CBS Sports PGA Coverage Sees Debut of BSI Ground-Based RF System

CBS Sports coverage of the 2014 PGA season is under way with the network’s West Coast swing, and this season promises to be a good one when it comes to technical innovation. Topping the list is a new ground-based wireless RF system from Broadcast Sports Inc. (BSI), wind meters, and a trial of POV cameras at the AT&T Pebble Beach National Pro-Am, when on-course reporter David Feherty will wear a Refcam to offer viewers a unique view for on-course interviews with pros and celebrities.

“We won’t need pointers, which will reduce the clutter [of people] on the golf course, and also the cameramen are untethered, so they can go anywhere and get to places more quickly and also to places they were unable to go to before,” says Ken Aagaard, EVP, operations, engineering and production services, CBS Sports.

The new BSI 53-foot trailer will handle RF for CBS Sports.

The new BSI 53-ft. trailer will handle RF for CBS Sports.

This weekend’s action is taking place at the Farmers Insurance Open, held at Torrey Pines near San Diego, and CBS, NEP, and BSI worked hard to make sure the new ground-based antenna system was up and running. A new 53-ft. production unit from BSI dedicated to CBS golf coverage needed to be connected to NEP SS10’s A, B, and C unit, which also will be dedicated to CBS Sports golf coverage.

At the center of the unit is a Sony MVS-8000a production switcher, a Calrec Alpha audio console, Sony cameras, and EVS XT2 servers.

NEP SS10 is at the center of CBS Sports PGA coverage.

NEP SS10 is at the center of CBS Sports PGA coverage.

“For NEP, things are pretty much status quo for this season, but this is the first tournament where BSI has gone with ground-based transmission, and they have a new 53-ft. trailer,” says Bill Niehoff, engineering manager, NEP U.S. Mobile Units. “So we had to be ready for the new trailer, and we helped design new camera covers and also new plates that sit between the Sony camera quick-release plate and the tripod because the new systems make the cameras heavier.”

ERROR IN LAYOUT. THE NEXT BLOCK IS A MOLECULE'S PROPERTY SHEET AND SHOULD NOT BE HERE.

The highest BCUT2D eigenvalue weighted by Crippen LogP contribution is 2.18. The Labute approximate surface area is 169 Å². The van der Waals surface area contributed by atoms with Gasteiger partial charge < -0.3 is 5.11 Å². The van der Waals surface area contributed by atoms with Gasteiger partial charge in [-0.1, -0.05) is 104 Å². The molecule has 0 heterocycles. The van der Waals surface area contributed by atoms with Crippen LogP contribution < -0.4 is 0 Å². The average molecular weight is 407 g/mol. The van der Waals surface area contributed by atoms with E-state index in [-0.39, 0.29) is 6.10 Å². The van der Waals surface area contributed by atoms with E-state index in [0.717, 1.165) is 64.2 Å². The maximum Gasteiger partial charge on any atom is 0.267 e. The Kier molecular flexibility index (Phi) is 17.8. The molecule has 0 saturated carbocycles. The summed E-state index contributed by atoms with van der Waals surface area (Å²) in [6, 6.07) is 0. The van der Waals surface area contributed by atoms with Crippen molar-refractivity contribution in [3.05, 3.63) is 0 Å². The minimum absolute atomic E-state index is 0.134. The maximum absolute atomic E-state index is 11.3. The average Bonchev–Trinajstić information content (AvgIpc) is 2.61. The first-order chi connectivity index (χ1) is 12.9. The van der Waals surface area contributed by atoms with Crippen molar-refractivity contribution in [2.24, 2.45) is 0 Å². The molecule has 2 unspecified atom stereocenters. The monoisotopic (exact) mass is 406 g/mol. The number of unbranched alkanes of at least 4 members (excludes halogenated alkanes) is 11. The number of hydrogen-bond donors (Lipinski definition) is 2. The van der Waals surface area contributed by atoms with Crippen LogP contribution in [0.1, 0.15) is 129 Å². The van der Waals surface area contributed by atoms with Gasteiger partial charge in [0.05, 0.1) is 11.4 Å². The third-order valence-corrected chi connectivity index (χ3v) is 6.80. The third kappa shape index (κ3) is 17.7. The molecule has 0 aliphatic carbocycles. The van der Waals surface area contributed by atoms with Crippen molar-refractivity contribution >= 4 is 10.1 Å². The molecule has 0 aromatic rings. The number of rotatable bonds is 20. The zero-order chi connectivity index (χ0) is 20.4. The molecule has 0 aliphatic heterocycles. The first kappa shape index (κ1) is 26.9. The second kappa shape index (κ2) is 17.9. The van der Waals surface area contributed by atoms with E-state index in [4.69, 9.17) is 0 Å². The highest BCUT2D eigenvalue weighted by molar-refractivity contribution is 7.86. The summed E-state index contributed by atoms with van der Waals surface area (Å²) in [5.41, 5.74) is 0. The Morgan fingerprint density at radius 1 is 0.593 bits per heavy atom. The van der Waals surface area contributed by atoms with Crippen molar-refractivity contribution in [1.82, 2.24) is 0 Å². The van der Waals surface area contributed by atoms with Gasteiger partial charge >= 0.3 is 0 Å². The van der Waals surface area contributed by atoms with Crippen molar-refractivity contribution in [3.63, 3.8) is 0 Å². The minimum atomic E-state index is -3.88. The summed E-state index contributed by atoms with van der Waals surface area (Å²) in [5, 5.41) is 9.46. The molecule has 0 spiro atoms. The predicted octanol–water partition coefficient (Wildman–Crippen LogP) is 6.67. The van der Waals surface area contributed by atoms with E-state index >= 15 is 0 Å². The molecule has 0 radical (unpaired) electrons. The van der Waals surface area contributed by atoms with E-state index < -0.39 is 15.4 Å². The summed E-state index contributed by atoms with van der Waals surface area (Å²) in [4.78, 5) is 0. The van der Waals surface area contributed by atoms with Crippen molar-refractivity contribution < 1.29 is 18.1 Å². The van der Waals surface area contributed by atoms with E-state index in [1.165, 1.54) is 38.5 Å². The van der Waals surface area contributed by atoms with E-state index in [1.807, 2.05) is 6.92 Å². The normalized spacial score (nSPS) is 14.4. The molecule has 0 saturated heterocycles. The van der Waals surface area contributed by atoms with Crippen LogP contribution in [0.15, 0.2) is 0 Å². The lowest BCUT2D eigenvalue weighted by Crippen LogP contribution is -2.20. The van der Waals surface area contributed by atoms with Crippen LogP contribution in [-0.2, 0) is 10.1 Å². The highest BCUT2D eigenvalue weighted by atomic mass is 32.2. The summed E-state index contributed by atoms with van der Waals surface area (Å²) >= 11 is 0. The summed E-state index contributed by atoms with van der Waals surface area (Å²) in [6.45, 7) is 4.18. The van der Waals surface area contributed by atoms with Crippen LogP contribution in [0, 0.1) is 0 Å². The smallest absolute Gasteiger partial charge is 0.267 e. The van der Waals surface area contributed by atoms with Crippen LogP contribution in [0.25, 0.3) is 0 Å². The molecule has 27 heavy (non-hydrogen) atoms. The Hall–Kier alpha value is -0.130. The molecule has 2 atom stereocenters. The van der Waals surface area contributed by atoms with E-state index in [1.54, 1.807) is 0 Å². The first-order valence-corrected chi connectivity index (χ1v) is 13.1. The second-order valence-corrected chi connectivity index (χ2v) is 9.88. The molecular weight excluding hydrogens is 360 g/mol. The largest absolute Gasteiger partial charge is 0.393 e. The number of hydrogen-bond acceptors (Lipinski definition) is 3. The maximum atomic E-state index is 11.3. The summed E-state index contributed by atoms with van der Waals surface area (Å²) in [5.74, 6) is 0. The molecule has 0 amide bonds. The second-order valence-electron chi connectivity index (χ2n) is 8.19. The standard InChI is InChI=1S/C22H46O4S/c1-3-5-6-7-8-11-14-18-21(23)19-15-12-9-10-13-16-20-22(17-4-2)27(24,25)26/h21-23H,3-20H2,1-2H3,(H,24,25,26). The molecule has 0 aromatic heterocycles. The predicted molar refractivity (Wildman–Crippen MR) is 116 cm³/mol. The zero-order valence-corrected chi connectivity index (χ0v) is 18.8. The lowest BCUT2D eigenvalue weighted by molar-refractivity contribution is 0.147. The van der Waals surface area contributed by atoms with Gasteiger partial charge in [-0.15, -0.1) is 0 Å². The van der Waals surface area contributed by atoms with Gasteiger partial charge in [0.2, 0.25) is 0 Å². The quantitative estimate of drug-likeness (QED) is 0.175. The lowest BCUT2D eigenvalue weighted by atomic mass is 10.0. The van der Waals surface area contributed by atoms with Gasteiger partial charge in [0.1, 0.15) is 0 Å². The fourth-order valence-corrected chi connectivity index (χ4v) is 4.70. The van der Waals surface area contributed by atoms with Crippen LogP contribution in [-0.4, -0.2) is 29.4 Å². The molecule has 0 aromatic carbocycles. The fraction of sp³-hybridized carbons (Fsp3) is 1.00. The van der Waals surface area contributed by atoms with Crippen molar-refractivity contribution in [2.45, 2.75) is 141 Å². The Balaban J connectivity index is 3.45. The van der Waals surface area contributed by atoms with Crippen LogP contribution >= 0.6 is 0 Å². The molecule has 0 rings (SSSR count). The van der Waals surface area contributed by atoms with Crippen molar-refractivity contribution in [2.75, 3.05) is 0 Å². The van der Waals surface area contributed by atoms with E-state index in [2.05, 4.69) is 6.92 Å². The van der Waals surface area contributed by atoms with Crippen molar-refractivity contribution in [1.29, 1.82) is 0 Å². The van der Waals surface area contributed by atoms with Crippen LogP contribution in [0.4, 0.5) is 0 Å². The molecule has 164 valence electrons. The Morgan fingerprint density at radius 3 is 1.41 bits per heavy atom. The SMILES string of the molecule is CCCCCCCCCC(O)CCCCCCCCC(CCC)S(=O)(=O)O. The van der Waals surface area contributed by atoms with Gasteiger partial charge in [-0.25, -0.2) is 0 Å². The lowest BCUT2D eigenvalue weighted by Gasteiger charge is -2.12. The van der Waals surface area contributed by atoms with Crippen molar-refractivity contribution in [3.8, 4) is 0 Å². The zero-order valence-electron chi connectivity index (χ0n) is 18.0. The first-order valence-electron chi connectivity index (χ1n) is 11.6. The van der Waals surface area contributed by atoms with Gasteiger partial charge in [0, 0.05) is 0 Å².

BSI founder/GM Peter Larsson says the new ground-based system makes financial sense, given the need to, on average, rent 1.8 200-ft. cranes per tournament. It also makes production sense: There will no longer be ugly cranes dotting the course, and, more important, camera operators will have more creative freedom to get better shots.

For example, with camera cranes, each operator needs a crew member dedicated to pointer duties, directing the transmitter towards the receive antenna on the crane. But the new system allows the signal to be transmitted to multiple receivers, which send it back to the new BSI trailer. Inside that trailer, a UHF switcher pulls in the signals and hands them over to a computer that passes the signals through a receiver, analyzes the signals, and selects which transmitter has the best-quality signal since the receiver closest to the transmitter may not be the best because of obstruction like a tree or stands.

Peter Larsson, BSI founder and GM

Peter Larsson, BSI founder and GM

“The cameraman has the choice to be totally ENG-style and go up to get a shot without anyone else being with him,” adds Larsson. “We did a cool test shot where we put a cup on a table and the cameraman could walk around the cup and get shots without a cable or pointer getting in the shot.”

The number of receive sites vary depending on the terrain; courses with valleys will need more receive sites. This week, BSI has deployed 18 receive sites across the course.

“I give credit to CBS for being forward-thinking and trying new technologies,” says Larsson, “and also to our crew who put in time during the holidays to make this possible.”

Niehoff says the season’s schedule doesn’t promise any big surprises. One exception may be the Accenture Match Play Championship from Marana, AZ, during the weekend of Feb. 22.

“The CBS golf tour is pretty much a dialed-in traveling circus so everything is second nature,” he says. “But, for the Accenture, we will need to figure out how to run the fiber there.”

Aagaard says another challenge of match play is that the format is so different, with players eliminated throughout the tourney, that all of the coverage is different. But that won’t stop the innovation. CBS will experiment with using a Grass Valley Dyno replay system to retrieve footage.

“We’re breaking out a ton of toys and testing during the whole West Coast swing,” he adds. “At the Phoenix Open, we will break out the Evertz Dreamcatcher and Mosaic and test that, as well as new high-speed cameras and 4K high-speed cameras.”

And this year’s innovation lays the groundwork for next season, when NEP will roll out a new truck for CBS that will be operational in summer 2015 and will be at the center of the 2016 Super Bowl broadcast.